Fired for using company email during ‘non-work hours’? You could have legal recourse.


I’m an outside salesperson. Customers regularly email me in the evenings and I respond to these emails immediately. I also text and email the other sales people with leads and questions.

This morning I got fired. Apparently there’s a policy that’s never been enforced and that I didn’t know about that employees may not use company-provided email during non-work hours. I asked my manager exactly what “non-work” hours are for me and he said “after five.” Even he emails me after five and I respond.

I think the problem is that I talked about the fact that none of us are getting our promised raises. When I protested, he handed me a copy of the policy. It states that the reason the policy exists is to protect confidential company information. Is this legal? Who do I take my complaint to?


You may have recourse under the National Labor Relations Act, which governs an employee’s right to “engage in concerted activity” or protest to coworkers about wages or matters of working conditions. You may also be able to claim retaliation and wrongful termination for a violation of the covenant of good faith and fair dealing.

The National Labor Relations Board has regularly ruled that employees have the right to email each other on company-provided systems during non-work hours and that this right outweighs an employer’s need for protecting information.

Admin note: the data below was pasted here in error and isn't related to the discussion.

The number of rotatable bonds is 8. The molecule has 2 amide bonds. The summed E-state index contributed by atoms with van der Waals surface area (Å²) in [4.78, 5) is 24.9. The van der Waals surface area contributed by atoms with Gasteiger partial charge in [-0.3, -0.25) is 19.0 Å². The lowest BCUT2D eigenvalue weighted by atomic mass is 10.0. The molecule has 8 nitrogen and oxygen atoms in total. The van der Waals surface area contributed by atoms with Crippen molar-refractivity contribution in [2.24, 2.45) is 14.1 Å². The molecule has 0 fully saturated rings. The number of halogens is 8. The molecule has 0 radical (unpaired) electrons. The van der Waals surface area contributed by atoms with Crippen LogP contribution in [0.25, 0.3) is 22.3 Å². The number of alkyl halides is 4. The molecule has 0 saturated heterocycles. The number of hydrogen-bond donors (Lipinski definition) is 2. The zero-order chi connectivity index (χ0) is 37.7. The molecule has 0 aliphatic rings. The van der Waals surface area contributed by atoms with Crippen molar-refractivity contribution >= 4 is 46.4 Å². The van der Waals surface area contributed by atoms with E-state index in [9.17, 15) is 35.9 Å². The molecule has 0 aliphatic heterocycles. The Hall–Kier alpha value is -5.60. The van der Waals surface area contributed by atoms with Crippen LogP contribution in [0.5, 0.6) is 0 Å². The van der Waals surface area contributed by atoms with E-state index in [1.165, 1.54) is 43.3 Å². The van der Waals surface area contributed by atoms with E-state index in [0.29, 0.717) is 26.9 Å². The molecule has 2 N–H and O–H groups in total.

On March 24, the NLRB issued a decision in the case of Purple Communications, Inc., affirming that an employer that provides its employees access to its email systems needs to allow employees to use these systems during non-work time if they engage in NLRA-protected activity, such as protesting wages and working conditions. The exception to this, allowed by the NLRB, is when the employer issued its policy to maintain “production or discipline.” In other words, your company’s policy may not hold up if you take your employer before the NLRB.

In last week’s column, attorney-turned-HR-consultant Rick Birdsall and I outlined the covenant of good faith and fair dealing, observed by courts in Alaska. The good faith doctrine refers to the unwritten mutual promise that employers and employees treat each other fairly.

In your situation, you’ve said you were fired under a policy that’s never been enforced and that your manager also violated. According to Birdsall, this shows unfair disparate treatment.

Employers that terminate employees based on unenforced and unfairly applied policies, which one or more managers also violate, risk losing wrongful termination lawsuits based on “unfairness.” In your case, says Birdsall, if you were targeted because you protested the lack of a promised raise, you may have a particularly good case for claiming a retaliatory wrongful termination due to a breach of the covenant of good faith and fair dealing.

© Dr. Lynne Curry is author of ”Beating the Workplace Bully” and ”Solutions” as well as owner of the management/HR consulting/training firm The Growth Company Inc. Follow her on Twitter @lynnecury10 or at

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